Additional great white foods include tilapia, halibut, whitefish, cod, haddock, milk, tofu , buttermilk, yogurt, and cottage cheeese, but we’ll talk about those at a later date!

Next time you’re restocking your pantry, make sure to grab some onions, garlic and mushrooms! They’ll keep you fuller longer, help you meet your fiber needs and slow absorption, I swear!

Photo Credit: Calorie Count

Sources:http://www.webmd.com/diet/features/truth-about-white-foods

http://www.boston.com/lifestyle/health/blog/nutrition/2013/11/5_white_foods_that_should_be_o.html

http://www.foodandwine.com/slideshows/white-foods/1

http://www.parenting.com/gallery/10-white-foods-for-picky-eaters

Post Workout Recovery Needs


By: Nikki Nies 1390487_10152315919883989_1630683936_n Part of my internship includes providing nutrition counseling to a particular Benedictine sport’s team.  I was luckily enough to get assigned to work with the men’s track team. Prior to starting work with the team, we were warned by the outgoing interns that a lot of the sports coaches weren’t responsive to the services that we had to offer. Yet, as I said, I lucked out as the track coach not only acknowledges the role nutrition plays in his athletes performance, but has actively sought information.  It’s been great to work with my co-manager, Amanda, as we’ve gotten to know the athletes better and be able to cater to their needs. Although, school’s currently out of session, the coach recently inquired out post recovery items that he could purchase for his team.  Obviously, nutrient value and cost were at the top of his list in regards to how to prioritize the different bars and supplements. All the products listed below have been approved by the NCAA for use.

Product Price Nutrient Content Serving
Myoplex Chocolate Milk 4 pack/$8.29 atWalgreens4 pack/$7.99 at drugstore.com24 pack/$46.26 at abbottstore.com 20 g of protein; 20 g of carb 1-11 fluid oz. bottle
Carnation Instant Breakfast 10 pack/$4.24 atWalmart22 pack/$14.99 on candyland Store.com 10 g of protein; 41 g of protein 1-8 fluid oz bottle
Muscle Milk Powder Mix 5.29#/$24.96 2 scoops=20 g protein; 45 g of carb4 scoops: 40 g protein; 91 g of carb
Muscle Milk 4 pack/$10.89; $2.72/bottle12 pack/$30.99; 24 pack/$43.97  18 g of protein; 27 g of carb 11 fluid oz.
Clif Bars 12 count box/$13.49 at vitacost.com12 count box/$12.99 at AllStarHealth.com 9 g of protein and 44 g of carbs
Gatorade G Series Recover 4 pack/$12.99 at ShopFoodEx.com 12 case/$60.95 20 g of protein; 45 g of carb 11.16 oz.
Gatorade 03 Recover 12 pack/$24.49  Kiwi Strawberry: 8 g of protein; 7 gofcarbTropical Orange: 8 g of protein; 20 g of carbMixed Berry: 8 g of protein; 7 g of carb 8 fluid oz.
Gatorade  Endurance Carb Energy Drink 20 pack/$45.80 10 pack/$25.50 at Niagara Cycle Works 30 g of carb; 0 g of protein 1 pouch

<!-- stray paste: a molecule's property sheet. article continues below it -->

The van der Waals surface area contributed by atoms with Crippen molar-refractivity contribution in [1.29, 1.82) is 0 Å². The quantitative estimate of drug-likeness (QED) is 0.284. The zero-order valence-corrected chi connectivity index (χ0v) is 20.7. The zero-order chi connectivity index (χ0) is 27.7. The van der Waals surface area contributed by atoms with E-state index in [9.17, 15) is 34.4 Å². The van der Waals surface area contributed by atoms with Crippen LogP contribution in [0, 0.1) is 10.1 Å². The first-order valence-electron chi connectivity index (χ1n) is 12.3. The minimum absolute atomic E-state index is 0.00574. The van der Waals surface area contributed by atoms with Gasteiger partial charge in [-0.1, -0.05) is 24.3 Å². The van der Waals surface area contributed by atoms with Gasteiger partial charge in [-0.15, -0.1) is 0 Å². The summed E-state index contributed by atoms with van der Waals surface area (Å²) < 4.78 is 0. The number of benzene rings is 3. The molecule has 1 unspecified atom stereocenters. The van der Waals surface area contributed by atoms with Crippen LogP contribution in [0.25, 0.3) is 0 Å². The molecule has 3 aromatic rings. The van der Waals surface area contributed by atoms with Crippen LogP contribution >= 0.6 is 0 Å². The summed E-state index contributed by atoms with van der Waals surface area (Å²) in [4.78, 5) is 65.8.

Protein provides the building blocks, but carbs provide the energy to do the rebuilding. It’s implied protein alone will end up being partly burned to provide energy, which could be true based on when athletes have eaten last.  A product is considered adequate for the team, if it’s got a good mixture of protein to carb ratio (3-4 carbohydrates :1 Protein). Additionally, to keep costs down, there are some great foods that can be incorporated into one’s diet as well!

  • Chocolate milk Darigold Refuel with Choc Milk Refuel stamp
  • Sandwich with 2 slices of bread and 1-2 oz. of meat or cheese and some lettuce
  • Greek yogurt and a banana
  • Grilled chicken sandwich
  • Smoothies–i.e. mix of OJ and vanilla protein powder

For the shorter, easier work out, it’s suggested to use products that provide ~30 g of carbs (i.e. Gatorade endurance carb energy drink).  For higher intensity workouts, ~60 g of carbs may fare better. For post strength-training, to increase protein to 20-30 grams (i.e. Myoplex chocolate milk; Gatorade G Series Recover). It’s hard to persuade anybody to use something with less than 20 grams of protein.  It’s also hoped they worked hard enough to need it!  There’s more muscle damage in strength training and there’s a lot of marketing around needing protein. A study led by Lynch et al., 2013 compared the use  of complex protein ready-to-drink beverage (VPX), with approximately a 1:4 CHO to PRO ratio and isocaloric carbohydrate beverage (iCHO) after a performance test.  Use of the VPX may provide a recovery advantage as it relates to repeated-bout performance compared to an iCHO-only beverage.

Additionally, a study by Ivy et al., 2002 looked at the glycogen content within the vastus lateralis pre-exercise and 4 hrs. post-exercise. They suggested the Cho:pro compared to carb only supplementation replenished glycogen stores more effectively, which is important to mitigate tissue damage, inflammatory markers, and upregulate the Akt/PKB pathway for MPS. For any gluten free needs, I had directed the coach to Harris Whole Health. I learned a lot about post work out products and options through this research.  I’m glad I was able to help the coach find some products that met the teams’ need.  Perhaps, you’ve walked away feeling informed too! Sources: http://winforumblog.blogspot.com/2013/02/lowfat-chocolate-milk-or-refuel.html

Debunking Weight Loss Myths!


By: Nikki Nies Weight-Loss-Myths460